If you have decided to try the sport of snowboarding, congratulations. You have chosen a sport that is not only enjoyed by participants from coast to coast, but around the world. There are even Olympic competitions for snowboarding, so there is literally no limit to where you can go with the sport. However, it is important to understand your gear fully before even thinking about hitting the slopes. Arguably the most important piece of snowboarding gear is your snowboard bindings.
Your snowboard bindings are what attaches your snowboard boots to your snowboard, and without them, you or your board would very easily go flying when doing tricks. Because of that, you need to know how to strap yourself in and make sure your bindings are secure.
Choosing the Board and Bindings
Before you ever begin to strap on a snowboard, you should make sure that you are using the right type of snowboard for your style of snowboarding. There is no such thing as one type of snowboard that can do everything, so you need to choose the right one.
Once you’ve chosen your snowboard, you need to make sure it’s the right size. How tall you are, how much you weigh, and how big your boots are all have an influence on the size of board you need, so if you aren’t sure, you should consult an expert fitter. If you’re buying your board in-person, you shouldn’t have any issue finding someone to help you size your snowboard, but it can be trickier when shopping online.
The bindings on your snowboard should be in what is called a “duck stance,” where the feet are angled away from each other. The bindings should be positioned with the front binding at a 15-degree angle, and the rear binding at between a 0 degree and a -6-degree angle. After making sure that your bindings are mounted correctly, you should make sure that your boots are fastened in the bindings securely.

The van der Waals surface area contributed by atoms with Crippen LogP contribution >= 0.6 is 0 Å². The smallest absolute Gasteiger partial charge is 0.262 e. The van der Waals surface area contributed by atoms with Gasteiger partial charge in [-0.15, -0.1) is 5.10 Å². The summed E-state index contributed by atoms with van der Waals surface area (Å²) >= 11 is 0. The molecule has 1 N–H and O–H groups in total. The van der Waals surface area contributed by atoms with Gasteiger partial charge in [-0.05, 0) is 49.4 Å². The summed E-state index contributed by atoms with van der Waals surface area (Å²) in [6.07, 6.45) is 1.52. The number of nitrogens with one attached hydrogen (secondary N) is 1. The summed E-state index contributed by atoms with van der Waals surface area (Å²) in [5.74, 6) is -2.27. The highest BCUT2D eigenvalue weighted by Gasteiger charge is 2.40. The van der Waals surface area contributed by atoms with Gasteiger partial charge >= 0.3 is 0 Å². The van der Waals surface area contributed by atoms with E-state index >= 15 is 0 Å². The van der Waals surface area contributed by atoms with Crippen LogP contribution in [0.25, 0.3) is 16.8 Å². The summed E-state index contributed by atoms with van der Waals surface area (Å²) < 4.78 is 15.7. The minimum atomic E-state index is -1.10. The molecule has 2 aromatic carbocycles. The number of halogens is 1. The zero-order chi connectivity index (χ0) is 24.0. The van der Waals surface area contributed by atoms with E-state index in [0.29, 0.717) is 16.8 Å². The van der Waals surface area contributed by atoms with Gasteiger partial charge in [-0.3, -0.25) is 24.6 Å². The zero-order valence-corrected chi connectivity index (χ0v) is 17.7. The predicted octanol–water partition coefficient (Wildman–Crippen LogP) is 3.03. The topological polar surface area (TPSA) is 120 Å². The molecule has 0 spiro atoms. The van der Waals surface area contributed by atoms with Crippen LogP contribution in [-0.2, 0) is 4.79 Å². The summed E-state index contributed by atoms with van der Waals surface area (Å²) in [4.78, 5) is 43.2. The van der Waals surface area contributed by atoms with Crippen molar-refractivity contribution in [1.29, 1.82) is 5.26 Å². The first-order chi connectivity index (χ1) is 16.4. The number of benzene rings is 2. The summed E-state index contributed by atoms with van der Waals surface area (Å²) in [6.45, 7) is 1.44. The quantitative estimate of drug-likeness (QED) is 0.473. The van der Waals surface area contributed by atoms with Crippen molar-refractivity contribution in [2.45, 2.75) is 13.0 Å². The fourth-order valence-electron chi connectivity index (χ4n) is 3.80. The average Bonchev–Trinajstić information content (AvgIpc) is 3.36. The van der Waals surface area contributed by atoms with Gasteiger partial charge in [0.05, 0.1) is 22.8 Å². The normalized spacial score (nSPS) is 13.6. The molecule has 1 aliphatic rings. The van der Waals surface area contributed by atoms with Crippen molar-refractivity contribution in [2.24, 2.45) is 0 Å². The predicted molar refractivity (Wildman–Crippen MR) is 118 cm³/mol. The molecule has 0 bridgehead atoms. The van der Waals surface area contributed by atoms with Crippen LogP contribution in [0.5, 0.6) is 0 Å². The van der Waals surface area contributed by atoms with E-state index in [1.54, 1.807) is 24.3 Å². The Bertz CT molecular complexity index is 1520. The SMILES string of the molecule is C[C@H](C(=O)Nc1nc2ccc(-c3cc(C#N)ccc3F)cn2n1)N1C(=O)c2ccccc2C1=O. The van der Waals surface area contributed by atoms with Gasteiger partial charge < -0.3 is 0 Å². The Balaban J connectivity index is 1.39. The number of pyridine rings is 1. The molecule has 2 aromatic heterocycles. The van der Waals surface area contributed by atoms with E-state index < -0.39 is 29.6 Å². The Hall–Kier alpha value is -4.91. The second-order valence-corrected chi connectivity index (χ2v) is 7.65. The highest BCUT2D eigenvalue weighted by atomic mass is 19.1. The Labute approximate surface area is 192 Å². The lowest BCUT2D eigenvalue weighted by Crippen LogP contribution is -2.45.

Fastening the Bindings
When most beginners strap on a snowboard for the first time, their first inclination is to begin by sitting down. This is usually not a good idea for two reasons: first, getting up once you have strapped on your snowboard is a lot of work, and second, you will usually end up with a cold and wet rear end. Instead, find a flat area to put on your snowboard and make sure that your snowboard is sitting on the base side.
Also, try to keep one of your feet on the board since snowboards laying on snow or ice have a tendency to run off by themselves when not being attended. You should also make sure that you are not attempting to fasten your snowboard bindings in an area where others are trying to get through for their turn on a run.
Now it’s time to actually put on your snowboard. You can accomplish this by following these steps:
- Free all the straps on your snowboard by lifting the tab of each buckle. Next, pull out each ladder.
- Check the surface of your snowboard to make sure it is free of snow and other accumulated debris. Whatever might be there, wipe it off with your glove or a brush. Allowing snow or other debris to remain on the footbed will prevent you from securely fitting your foot on the board.
- Once the footbed is cleared, select your dominant foot and place it with the heel against the highback. Make sure that your heel fits snugly against the highback. This might take a bit of wiggling or a tap with your fist.
When your foot is securely in the binding, slide the ladder into the buckle and tighten the ratchet. This should not be so tight that your foot will pop out of the binding, but should not be so loose that your foot slides around in the binding. Now you need to do the same thing with the toe strap.
Most snowboard bindings are secured with either a disk or a clip fitting to identify and fit your foot into. They also make it easier for you to complete the fitting.
Ready To Shred
Now that you’ve got the right board and your bindings are secured, you can finally hit the slopes. Have fun, and enjoy that fresh powder!